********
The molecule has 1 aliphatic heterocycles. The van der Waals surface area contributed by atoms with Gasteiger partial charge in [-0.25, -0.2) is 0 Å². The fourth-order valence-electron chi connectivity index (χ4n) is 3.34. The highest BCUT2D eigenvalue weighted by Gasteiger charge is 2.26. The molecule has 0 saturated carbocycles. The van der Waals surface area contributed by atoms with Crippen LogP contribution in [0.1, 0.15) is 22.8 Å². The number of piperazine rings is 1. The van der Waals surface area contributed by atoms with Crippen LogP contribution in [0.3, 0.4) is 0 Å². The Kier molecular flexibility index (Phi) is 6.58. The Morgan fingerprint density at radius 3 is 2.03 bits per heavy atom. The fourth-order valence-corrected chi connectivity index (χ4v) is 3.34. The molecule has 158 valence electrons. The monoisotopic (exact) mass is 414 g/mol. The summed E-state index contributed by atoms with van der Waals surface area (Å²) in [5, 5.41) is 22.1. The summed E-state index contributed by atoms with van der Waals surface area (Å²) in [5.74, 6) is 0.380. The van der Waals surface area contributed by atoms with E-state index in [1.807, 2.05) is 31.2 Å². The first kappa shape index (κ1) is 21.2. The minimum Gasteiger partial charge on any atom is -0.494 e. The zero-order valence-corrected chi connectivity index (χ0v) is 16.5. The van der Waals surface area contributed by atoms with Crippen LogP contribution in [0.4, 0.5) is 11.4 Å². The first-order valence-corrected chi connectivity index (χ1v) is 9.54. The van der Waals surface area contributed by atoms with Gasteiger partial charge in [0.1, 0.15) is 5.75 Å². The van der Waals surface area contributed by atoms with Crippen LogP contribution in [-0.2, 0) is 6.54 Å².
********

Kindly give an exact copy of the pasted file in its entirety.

The molecule has 1 aliphatic heterocycles. The van der Waals surface area contributed by atoms with Gasteiger partial charge in [-0.25, -0.2) is 0 Å². The fourth-order valence-electron chi connectivity index (χ4n) is 3.34. The highest BCUT2D eigenvalue weighted by Gasteiger charge is 2.26. The molecule has 0 saturated carbocycles. The van der Waals surface area contributed by atoms with Crippen LogP contribution in [0.1, 0.15) is 22.8 Å². The number of piperazine rings is 1. The van der Waals surface area contributed by atoms with Crippen LogP contribution in [0.3, 0.4) is 0 Å². The Kier molecular flexibility index (Phi) is 6.58. The Morgan fingerprint density at radius 3 is 2.03 bits per heavy atom. The fourth-order valence-corrected chi connectivity index (χ4v) is 3.34. The molecule has 158 valence electrons. The monoisotopic (exact) mass is 414 g/mol. The summed E-state index contributed by atoms with van der Waals surface area (Å²) in [5, 5.41) is 22.1. The summed E-state index contributed by atoms with van der Waals surface area (Å²) in [5.74, 6) is 0.380. The van der Waals surface area contributed by atoms with E-state index in [1.807, 2.05) is 31.2 Å². The first kappa shape index (κ1) is 21.2. The minimum Gasteiger partial charge on any atom is -0.494 e. The zero-order valence-corrected chi connectivity index (χ0v) is 16.5. The van der Waals surface area contributed by atoms with Crippen LogP contribution in [0.4, 0.5) is 11.4 Å². The first-order valence-corrected chi connectivity index (χ1v) is 9.54. The van der Waals surface area contributed by atoms with Gasteiger partial charge in [0.1, 0.15) is 5.75 Å². The van der Waals surface area contributed by atoms with Crippen LogP contribution in [-0.2, 0) is 6.54 Å².